The writer needs to convince the reader to suspend their disbelief, otherwise they won't engage with the story or think it's very good. I suppose the two main strategies would be 1) show a plausible reason why a disbelief would not apply in the fictional world (e.g. in Harry Potter, only some people are magical, and they painstakingly hide evidence of magic from muggles like you and me) and 2) create a world/plot/characters that the reader is interested in enough that they won't mind if the occasional silly thing pops up (e.g. people otherwise enjoy Lord of the Rings enough that the 'Why didn't they use the eagles to fly the Ring into Mordor?' thing doesn't stop them reading it).

    In your piece @caters , there were a few things I was happy to suspend disbelief over (e.g. animals talking), but IMO you failed with the main plot point. You set up the reasons why Anapumua Moto wanted to hunt an elephant and that he'd be doing it on his own. That got me thinking, 'Wow, in the real world I have disbelief that a single lion could take down an elephant - seeing how he manages it in this story will be interesting.' But then you didn't explain how he managed to kill the elephant (i.e. the first option described in my last paragraph). Given that I have no real reason to care about Anapumua Moto (at least from this excerpt), I was left with only my disbelief, with the result that I didn't enjoy the story much.

    I didn't think there was much suspense in the piece either. By having Duma and Bella talk about how dangerous elephants are (combined with my real-world knowledge) and opt out of joining in, you suggested that there might be suspense, but then... the potentially suspenseful event (Anapumua Moto hunting the elephant) wasn't even described. For suspense, you want high stakes, no guarantee of success, the odds stacked against the character, plenty of signs that the outcome isn't going to be happy (even if it ultimately is), etc. I think the only part you touched on there is 'high stakes' (elephants are dangerous but beneficial to hunt, as discussed by the three characters). Maybe Duma and Bella should doubt that Moto can do it and try to discourage him from trying (sort of implied, but show it more clearly). Maybe once the hunt starts, Moto realises he's bit off more than he can chew and shouldn't have been so cocky. Maybe the elephant is thrashing Moto and it looks like he's going to die. Maybe Moto tries to escape but can't even manage that. Maybe he calls for help but there's none to be had. But then somehow, he manages to come out on top.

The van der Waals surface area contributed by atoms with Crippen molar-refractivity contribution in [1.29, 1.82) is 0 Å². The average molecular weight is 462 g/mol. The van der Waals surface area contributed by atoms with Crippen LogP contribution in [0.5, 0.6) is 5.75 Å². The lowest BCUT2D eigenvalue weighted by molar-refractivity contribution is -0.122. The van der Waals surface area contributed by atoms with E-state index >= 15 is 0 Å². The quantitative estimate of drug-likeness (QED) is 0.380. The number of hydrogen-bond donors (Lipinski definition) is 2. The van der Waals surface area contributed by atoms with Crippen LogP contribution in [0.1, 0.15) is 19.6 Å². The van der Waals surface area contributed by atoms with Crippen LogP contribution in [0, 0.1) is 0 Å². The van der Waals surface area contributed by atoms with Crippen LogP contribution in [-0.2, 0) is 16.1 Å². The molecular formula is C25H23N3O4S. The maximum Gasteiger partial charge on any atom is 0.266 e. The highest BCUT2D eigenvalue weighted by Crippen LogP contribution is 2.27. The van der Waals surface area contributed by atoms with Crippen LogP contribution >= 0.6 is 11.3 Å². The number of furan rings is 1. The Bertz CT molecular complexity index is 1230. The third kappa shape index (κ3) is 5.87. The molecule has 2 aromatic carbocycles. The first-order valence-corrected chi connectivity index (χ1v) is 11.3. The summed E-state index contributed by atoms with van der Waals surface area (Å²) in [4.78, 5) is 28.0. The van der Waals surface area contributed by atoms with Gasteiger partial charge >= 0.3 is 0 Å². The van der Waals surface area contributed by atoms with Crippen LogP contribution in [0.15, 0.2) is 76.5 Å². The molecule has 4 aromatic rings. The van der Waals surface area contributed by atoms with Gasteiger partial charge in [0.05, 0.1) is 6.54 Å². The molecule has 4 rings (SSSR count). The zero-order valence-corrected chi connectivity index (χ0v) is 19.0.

And that 'somehow' is the most interesting and important part of the story - the climax of the plot. Which is why 'He didn't know how himself but he got a big elephant' destroys the story in a single sentence. You've hand-waved the whole point of the story. Even if Moto doesn't know how he did it, you need to know, and you need to tell me how so that I'll know too!
     
    theamorset, NiallRoach and jannert like this.

Share This Page